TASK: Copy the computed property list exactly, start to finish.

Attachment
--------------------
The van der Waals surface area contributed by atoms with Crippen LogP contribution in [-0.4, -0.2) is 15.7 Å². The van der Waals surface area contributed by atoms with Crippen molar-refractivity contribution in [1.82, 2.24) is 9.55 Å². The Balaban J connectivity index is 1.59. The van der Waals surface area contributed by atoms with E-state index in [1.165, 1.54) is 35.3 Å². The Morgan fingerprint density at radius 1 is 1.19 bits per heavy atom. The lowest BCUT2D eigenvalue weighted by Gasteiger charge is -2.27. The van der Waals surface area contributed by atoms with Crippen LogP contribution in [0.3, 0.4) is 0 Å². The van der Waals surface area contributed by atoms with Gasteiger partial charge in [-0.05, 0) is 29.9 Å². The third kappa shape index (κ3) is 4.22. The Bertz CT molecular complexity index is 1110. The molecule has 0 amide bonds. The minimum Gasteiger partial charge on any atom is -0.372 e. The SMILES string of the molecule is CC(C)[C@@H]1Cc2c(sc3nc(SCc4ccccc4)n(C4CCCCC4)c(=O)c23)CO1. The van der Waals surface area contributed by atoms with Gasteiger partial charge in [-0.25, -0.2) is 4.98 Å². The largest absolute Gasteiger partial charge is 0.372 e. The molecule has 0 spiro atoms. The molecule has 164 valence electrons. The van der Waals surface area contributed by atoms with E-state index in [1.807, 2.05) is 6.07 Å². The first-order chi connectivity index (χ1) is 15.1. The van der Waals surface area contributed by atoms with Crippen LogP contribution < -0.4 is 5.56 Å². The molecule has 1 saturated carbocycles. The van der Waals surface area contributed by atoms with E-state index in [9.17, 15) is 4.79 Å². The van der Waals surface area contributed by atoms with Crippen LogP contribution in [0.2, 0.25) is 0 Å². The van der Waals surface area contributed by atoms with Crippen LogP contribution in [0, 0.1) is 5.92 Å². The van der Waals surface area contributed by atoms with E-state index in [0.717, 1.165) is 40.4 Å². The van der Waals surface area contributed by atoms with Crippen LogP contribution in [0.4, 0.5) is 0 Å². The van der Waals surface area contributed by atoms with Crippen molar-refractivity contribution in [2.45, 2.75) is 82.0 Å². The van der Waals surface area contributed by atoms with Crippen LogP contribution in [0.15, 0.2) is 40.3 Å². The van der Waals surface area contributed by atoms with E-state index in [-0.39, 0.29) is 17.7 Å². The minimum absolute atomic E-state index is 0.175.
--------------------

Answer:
The van der Waals surface area contributed by atoms with Crippen LogP contribution in [-0.4, -0.2) is 15.7 Å². The van der Waals surface area contributed by atoms with Crippen molar-refractivity contribution in [1.82, 2.24) is 9.55 Å². The Balaban J connectivity index is 1.59. The van der Waals surface area contributed by atoms with E-state index in [1.165, 1.54) is 35.3 Å². The Morgan fingerprint density at radius 1 is 1.19 bits per heavy atom. The lowest BCUT2D eigenvalue weighted by Gasteiger charge is -2.27. The van der Waals surface area contributed by atoms with Crippen LogP contribution in [0.3, 0.4) is 0 Å². The van der Waals surface area contributed by atoms with Gasteiger partial charge in [-0.05, 0) is 29.9 Å². The third kappa shape index (κ3) is 4.22. The Bertz CT molecular complexity index is 1110. The molecule has 0 amide bonds. The minimum Gasteiger partial charge on any atom is -0.372 e. The SMILES string of the molecule is CC(C)[C@@H]1Cc2c(sc3nc(SCc4ccccc4)n(C4CCCCC4)c(=O)c23)CO1. The van der Waals surface area contributed by atoms with Gasteiger partial charge in [-0.25, -0.2) is 4.98 Å². The largest absolute Gasteiger partial charge is 0.372 e. The molecule has 0 spiro atoms. The molecule has 164 valence electrons. The van der Waals surface area contributed by atoms with E-state index in [1.807, 2.05) is 6.07 Å². The first-order chi connectivity index (χ1) is 15.1. The van der Waals surface area contributed by atoms with Crippen LogP contribution < -0.4 is 5.56 Å². The molecule has 1 saturated carbocycles. The van der Waals surface area contributed by atoms with E-state index in [9.17, 15) is 4.79 Å². The van der Waals surface area contributed by atoms with Crippen LogP contribution in [0.2, 0.25) is 0 Å². The van der Waals surface area contributed by atoms with Crippen LogP contribution in [0, 0.1) is 5.92 Å². The van der Waals surface area contributed by atoms with E-state index in [0.717, 1.165) is 40.4 Å². The van der Waals surface area contributed by atoms with Crippen LogP contribution in [0.4, 0.5) is 0 Å². The van der Waals surface area contributed by atoms with Crippen molar-refractivity contribution in [2.45, 2.75) is 82.0 Å². The van der Waals surface area contributed by atoms with Crippen LogP contribution in [0.15, 0.2) is 40.3 Å². The van der Waals surface area contributed by atoms with E-state index in [-0.39, 0.29) is 17.7 Å². The minimum absolute atomic E-state index is 0.175.